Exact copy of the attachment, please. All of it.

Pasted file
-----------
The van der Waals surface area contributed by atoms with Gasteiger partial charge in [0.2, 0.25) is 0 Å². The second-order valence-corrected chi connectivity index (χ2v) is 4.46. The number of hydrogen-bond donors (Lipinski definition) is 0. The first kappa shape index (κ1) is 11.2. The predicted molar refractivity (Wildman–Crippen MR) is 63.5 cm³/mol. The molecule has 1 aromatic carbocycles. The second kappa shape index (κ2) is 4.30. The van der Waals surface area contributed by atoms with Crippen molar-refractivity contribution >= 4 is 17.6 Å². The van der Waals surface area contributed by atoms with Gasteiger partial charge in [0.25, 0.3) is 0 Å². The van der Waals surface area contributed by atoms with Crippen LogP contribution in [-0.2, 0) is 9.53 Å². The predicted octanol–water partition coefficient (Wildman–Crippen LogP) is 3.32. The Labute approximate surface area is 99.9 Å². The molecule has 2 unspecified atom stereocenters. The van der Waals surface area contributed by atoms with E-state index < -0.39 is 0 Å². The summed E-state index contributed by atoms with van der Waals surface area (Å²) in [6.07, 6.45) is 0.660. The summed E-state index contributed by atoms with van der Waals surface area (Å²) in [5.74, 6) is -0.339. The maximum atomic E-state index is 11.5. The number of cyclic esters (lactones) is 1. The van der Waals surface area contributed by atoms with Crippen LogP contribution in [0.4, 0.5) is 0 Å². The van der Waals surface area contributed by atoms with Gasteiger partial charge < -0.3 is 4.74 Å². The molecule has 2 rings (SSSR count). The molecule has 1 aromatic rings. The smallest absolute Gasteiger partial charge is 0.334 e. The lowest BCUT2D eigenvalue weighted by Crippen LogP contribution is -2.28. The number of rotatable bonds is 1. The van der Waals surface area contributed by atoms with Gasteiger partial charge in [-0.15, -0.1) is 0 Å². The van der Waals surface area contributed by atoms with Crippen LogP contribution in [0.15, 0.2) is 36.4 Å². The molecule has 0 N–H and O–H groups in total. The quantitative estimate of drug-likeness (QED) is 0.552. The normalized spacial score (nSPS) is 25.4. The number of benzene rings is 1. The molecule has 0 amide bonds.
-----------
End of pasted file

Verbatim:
The van der Waals surface area contributed by atoms with Gasteiger partial charge in [0.2, 0.25) is 0 Å². The second-order valence-corrected chi connectivity index (χ2v) is 4.46. The number of hydrogen-bond donors (Lipinski definition) is 0. The first kappa shape index (κ1) is 11.2. The predicted molar refractivity (Wildman–Crippen MR) is 63.5 cm³/mol. The molecule has 1 aromatic carbocycles. The second kappa shape index (κ2) is 4.30. The van der Waals surface area contributed by atoms with Crippen molar-refractivity contribution >= 4 is 17.6 Å². The van der Waals surface area contributed by atoms with Gasteiger partial charge in [0.25, 0.3) is 0 Å². The van der Waals surface area contributed by atoms with Crippen LogP contribution in [-0.2, 0) is 9.53 Å². The predicted octanol–water partition coefficient (Wildman–Crippen LogP) is 3.32. The Labute approximate surface area is 99.9 Å². The molecule has 2 unspecified atom stereocenters. The van der Waals surface area contributed by atoms with E-state index < -0.39 is 0 Å². The summed E-state index contributed by atoms with van der Waals surface area (Å²) in [6.07, 6.45) is 0.660. The summed E-state index contributed by atoms with van der Waals surface area (Å²) in [5.74, 6) is -0.339. The maximum atomic E-state index is 11.5. The number of cyclic esters (lactones) is 1. The van der Waals surface area contributed by atoms with Crippen LogP contribution in [0.4, 0.5) is 0 Å². The van der Waals surface area contributed by atoms with Gasteiger partial charge < -0.3 is 4.74 Å². The molecule has 2 rings (SSSR count). The molecule has 1 aromatic rings. The smallest absolute Gasteiger partial charge is 0.334 e. The lowest BCUT2D eigenvalue weighted by Crippen LogP contribution is -2.28. The number of rotatable bonds is 1. The van der Waals surface area contributed by atoms with Gasteiger partial charge in [-0.15, -0.1) is 0 Å². The van der Waals surface area contributed by atoms with Crippen LogP contribution in [0.15, 0.2) is 36.4 Å². The molecule has 0 N–H and O–H groups in total. The quantitative estimate of drug-likeness (QED) is 0.552. The normalized spacial score (nSPS) is 25.4. The number of benzene rings is 1. The molecule has 0 amide bonds.